To filename-decode an encoded-string, use the following algorithm:

  1. If the encoded-string contains non-ASCII characters, emit the encoded-string (decoded as ISO-8859-1) and abort these steps.
  2. Let the url-unescaped-string be the encoded-string %-unescaped.
  3. Emit the url-unescaped-string (decoded as UTF-8). (There's actually more sadness here if the url-unescaped-string isn't valid UTF-8.)

The emitted characters are the decoded file name.

jre: percent-unescaping is only done by Chrome and IE, and breaks the semantics of valid header fields

Determining the File Name

To determine the file name indicated by a Content-Disposition header field, use the following algorithm:

  1. Let filename-star be the value extracted from the Content-Disposition header field for for the "filename*" parameter.
  2. If filename-star parses as a RFC5987-value, return the RFC5987-value of filename-star and abort these steps.
  3. Let filename be the value extracted from the Content-Disposition header field for the "filename" parameter.
  4. If filename is empty, instead let filename be the value extracted from the Content-Disposition header field for the "name" parameter.
  5. If filename is empty, return the empty string and abort these steps.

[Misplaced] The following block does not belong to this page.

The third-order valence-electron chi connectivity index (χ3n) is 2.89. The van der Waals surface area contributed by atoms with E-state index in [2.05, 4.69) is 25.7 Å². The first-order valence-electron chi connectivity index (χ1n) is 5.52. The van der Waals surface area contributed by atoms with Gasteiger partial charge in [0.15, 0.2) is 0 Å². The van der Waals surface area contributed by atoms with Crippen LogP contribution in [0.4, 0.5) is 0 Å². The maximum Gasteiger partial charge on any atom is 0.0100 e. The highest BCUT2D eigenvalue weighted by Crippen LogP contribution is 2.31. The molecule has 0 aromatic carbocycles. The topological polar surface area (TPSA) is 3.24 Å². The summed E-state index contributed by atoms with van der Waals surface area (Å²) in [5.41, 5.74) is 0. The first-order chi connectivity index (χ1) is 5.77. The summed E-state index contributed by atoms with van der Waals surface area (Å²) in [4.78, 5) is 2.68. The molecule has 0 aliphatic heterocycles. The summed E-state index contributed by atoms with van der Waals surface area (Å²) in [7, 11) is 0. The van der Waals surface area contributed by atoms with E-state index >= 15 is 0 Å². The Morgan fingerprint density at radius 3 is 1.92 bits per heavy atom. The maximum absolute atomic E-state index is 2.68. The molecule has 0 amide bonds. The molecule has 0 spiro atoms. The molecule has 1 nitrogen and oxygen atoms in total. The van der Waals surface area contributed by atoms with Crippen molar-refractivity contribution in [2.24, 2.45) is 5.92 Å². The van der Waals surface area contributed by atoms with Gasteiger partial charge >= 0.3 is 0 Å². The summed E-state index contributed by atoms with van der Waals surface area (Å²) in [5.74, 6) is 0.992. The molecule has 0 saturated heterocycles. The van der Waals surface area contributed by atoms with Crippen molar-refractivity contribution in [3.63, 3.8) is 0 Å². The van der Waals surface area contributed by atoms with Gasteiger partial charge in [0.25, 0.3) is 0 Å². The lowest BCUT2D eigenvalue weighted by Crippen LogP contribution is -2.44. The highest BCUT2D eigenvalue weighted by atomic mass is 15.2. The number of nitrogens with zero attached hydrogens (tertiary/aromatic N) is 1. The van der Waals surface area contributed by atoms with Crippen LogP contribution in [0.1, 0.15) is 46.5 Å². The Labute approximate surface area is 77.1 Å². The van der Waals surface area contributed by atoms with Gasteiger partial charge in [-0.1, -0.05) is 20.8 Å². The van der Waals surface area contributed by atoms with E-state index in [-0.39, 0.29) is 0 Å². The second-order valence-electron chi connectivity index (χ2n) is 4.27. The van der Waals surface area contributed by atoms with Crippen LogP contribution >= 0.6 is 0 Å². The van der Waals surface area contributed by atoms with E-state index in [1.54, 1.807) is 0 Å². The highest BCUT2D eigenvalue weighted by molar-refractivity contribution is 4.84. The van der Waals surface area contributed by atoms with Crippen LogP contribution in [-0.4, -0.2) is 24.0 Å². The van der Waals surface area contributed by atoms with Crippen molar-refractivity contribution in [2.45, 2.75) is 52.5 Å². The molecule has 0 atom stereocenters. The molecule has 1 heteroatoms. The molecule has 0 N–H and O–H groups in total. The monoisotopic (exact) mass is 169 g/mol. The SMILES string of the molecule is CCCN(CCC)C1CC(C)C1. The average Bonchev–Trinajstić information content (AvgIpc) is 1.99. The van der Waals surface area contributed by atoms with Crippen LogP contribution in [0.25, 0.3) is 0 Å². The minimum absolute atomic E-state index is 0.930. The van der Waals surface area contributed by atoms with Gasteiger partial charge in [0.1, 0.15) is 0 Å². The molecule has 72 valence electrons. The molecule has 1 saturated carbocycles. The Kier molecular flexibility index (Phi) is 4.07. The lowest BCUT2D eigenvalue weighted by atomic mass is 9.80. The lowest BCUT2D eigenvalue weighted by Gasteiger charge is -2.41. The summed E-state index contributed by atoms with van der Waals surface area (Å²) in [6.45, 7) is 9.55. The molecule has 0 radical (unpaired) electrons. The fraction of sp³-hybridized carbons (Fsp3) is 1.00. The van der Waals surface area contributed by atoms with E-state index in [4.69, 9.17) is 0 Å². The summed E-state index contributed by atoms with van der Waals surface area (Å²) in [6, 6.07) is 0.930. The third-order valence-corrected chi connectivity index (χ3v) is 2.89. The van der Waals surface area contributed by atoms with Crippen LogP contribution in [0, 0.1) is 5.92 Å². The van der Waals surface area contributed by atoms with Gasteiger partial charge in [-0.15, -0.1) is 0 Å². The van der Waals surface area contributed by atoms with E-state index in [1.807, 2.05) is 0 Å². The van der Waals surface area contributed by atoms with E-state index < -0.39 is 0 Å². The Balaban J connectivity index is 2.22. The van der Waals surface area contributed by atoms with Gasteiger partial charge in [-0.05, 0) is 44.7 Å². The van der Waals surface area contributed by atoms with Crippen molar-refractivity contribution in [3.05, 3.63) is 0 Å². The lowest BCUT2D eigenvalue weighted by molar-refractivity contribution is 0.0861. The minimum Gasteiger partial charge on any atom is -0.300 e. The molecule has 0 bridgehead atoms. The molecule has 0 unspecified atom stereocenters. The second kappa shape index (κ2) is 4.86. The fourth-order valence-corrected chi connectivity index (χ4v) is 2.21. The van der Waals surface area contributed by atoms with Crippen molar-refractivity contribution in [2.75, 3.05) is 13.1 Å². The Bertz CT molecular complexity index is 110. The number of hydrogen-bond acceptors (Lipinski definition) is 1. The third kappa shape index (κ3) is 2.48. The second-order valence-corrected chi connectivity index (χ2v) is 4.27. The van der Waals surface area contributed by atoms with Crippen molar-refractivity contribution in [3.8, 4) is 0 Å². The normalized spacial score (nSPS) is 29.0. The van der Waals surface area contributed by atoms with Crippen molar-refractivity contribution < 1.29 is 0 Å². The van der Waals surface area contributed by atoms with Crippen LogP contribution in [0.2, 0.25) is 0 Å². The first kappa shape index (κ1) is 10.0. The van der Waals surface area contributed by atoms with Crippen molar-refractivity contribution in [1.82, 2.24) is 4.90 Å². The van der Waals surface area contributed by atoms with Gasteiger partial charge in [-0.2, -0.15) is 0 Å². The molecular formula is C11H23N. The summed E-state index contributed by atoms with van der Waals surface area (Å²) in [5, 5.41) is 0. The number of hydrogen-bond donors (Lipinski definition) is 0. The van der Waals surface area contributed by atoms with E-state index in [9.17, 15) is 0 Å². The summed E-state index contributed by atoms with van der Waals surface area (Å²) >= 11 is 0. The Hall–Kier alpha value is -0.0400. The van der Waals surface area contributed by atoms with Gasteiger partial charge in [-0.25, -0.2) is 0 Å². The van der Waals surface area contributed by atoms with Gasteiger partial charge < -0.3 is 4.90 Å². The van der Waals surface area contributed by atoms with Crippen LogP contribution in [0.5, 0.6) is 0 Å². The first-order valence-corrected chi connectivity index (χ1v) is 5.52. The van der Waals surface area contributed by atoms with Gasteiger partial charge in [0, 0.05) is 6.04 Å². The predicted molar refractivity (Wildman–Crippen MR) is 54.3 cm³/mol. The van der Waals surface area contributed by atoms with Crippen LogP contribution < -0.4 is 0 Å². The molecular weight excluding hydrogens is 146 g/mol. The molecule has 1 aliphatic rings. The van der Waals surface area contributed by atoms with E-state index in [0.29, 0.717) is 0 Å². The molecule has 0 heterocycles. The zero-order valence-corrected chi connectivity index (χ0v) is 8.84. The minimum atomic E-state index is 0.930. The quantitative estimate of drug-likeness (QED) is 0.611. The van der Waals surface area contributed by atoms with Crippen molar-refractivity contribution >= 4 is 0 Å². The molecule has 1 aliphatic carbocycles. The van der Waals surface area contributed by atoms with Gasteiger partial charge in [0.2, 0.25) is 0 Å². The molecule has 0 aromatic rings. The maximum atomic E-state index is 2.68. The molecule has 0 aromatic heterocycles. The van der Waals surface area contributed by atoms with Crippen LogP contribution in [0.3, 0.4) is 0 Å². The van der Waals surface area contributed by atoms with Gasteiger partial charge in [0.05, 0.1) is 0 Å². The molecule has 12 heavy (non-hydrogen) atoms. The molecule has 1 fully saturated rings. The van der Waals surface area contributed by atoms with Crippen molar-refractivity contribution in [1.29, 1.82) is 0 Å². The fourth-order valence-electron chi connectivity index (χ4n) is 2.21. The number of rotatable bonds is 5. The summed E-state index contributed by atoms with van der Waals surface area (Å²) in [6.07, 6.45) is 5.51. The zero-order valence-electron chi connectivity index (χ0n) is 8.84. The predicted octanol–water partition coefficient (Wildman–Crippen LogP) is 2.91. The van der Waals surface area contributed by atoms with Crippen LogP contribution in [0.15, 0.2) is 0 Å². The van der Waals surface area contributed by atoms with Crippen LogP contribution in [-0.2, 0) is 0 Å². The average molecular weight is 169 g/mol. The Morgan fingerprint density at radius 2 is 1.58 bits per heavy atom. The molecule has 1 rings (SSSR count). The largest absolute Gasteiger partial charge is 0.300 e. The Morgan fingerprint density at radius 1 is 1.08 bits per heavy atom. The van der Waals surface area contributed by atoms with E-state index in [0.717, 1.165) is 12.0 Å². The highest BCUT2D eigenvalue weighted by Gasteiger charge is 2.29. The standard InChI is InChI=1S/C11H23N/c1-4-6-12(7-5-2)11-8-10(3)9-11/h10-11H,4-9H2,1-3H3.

6. Return the filename-decoding of filename.

jre: 'name' is only supported by FF and Chrome, see http://greenbytes.de/tech/tc2231/#attwithnamepct

Determining the Disposition

To determine the disposition-type, parse the Content-Disposition header field using the following grammar:

unparsed-string = *LWS nominal-type *OCTET
nominal-type    = "inline" / "filename" / "name" / ";"

If the Content-Disposition header field is non-empty and fails to parse, then the disposition type is "attachment". Otherwise, the disposition-type is "inline".

jre: (a) the instructions are very confusing, because the grammar doesn't mention the actual disposition types, (b) it's not clear what problem is solved here; what illegal header fields is this parsing that occur in practice?

Processing the Content-Disposition Header Field

To process the Content-Disposition header field, use the following algorithm:

  1. Determine the disposition-type.
  2. If the disposition-type is "inline", then ...
  3. If the disposition-type is "attachment", then let filename be the file name indicated by the header field. ...